Transnational Crime and the Developing World
Transnational crime undermines economies, societies, and governments in developing countries. National and global policy efforts are needed to address the shadow financial system responsible for processing the vast sums of these “businesses”.
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Report Launch and Discussion
Transnational crime is a business, and business is very good. Money is the primary motivation for these illegal activities. The revenues generated from the 11 crimes covered in this report— the trafficking of drugs, arms, humans, human organs, and cultural property; counterfeiting; illegal wildlife crime; illegal fishing; illegal logging; illegal mining; and, crude oil theft —not only line the pockets of the perpetrators but also finance violence, corruption, further criminal activities, and other abuses. These crimes undermine local and national economies, destroy the environment, and jeopardize the health and wellbeing of the public. Transnational crime will continue to grow until the paradigm of high profits and low risks is challenged.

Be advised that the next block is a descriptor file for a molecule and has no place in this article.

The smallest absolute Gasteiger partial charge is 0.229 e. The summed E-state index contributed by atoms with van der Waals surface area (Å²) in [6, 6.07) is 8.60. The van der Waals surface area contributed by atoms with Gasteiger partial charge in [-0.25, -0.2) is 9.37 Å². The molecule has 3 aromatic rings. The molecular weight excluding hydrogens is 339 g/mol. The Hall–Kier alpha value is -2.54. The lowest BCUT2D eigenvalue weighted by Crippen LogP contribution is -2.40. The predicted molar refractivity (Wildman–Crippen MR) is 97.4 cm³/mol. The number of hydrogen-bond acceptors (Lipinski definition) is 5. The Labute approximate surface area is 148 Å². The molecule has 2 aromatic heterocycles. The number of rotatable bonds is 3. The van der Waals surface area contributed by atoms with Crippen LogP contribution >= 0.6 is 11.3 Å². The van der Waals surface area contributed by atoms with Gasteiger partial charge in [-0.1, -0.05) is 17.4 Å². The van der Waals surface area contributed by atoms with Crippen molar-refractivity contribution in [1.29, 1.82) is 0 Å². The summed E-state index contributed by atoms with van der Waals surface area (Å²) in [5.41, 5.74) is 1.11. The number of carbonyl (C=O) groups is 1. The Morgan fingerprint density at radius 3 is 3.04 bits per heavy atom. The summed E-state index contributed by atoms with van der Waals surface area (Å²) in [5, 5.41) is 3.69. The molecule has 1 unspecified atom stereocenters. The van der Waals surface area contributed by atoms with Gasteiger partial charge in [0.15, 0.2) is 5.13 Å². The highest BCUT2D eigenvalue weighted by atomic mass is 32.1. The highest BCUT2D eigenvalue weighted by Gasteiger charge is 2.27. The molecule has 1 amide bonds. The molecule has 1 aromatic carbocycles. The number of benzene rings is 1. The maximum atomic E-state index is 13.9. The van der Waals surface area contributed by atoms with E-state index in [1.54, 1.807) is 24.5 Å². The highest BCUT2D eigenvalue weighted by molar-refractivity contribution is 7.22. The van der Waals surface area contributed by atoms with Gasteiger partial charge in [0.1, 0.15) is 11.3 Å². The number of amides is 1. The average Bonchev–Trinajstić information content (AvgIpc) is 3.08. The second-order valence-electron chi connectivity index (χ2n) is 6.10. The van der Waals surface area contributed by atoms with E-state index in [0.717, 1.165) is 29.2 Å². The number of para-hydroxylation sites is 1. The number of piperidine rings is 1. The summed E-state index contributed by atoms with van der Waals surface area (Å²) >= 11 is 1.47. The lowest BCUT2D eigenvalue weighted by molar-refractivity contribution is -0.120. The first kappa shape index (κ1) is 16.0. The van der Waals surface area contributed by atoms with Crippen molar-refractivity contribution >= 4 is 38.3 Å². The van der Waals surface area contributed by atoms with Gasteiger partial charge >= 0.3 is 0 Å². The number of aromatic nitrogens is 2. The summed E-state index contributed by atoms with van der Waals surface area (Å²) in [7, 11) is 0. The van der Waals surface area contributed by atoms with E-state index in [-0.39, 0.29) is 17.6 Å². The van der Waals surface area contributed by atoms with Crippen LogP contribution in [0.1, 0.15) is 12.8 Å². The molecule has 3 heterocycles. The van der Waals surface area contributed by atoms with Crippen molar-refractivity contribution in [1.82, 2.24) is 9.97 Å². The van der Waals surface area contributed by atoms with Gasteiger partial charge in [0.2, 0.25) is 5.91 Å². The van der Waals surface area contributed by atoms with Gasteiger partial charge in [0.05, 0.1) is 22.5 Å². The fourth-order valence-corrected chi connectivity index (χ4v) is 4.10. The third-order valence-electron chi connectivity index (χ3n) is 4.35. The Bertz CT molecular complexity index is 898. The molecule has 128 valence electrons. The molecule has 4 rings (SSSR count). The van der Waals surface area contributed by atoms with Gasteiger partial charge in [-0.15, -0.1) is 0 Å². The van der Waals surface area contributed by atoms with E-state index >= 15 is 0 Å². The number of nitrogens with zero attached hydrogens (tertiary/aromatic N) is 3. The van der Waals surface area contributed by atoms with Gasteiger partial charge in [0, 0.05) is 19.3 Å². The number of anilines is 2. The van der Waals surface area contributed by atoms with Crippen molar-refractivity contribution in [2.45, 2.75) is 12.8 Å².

Linking this array of illegal goods are consistent trends in the organized networks involved in the crimes, the role of the global shadow financial system, and the negative consequences for governments, economies, and societies in developing countries. These linkages help to illustrate the systemic nature of transnational crime, which therefore calls for a broad approach to combating it, in addition to market-specific efforts.
Global Financial Integrity’s new report, Transnational Crime and the Developing World, will be released on Monday, March 27, 2017. It will be available on GFI’s reports page.
Tom Cardamone, Global Financial Integrity
Christine Clough, Global Financial Integrity
This event is on the record and open to the public.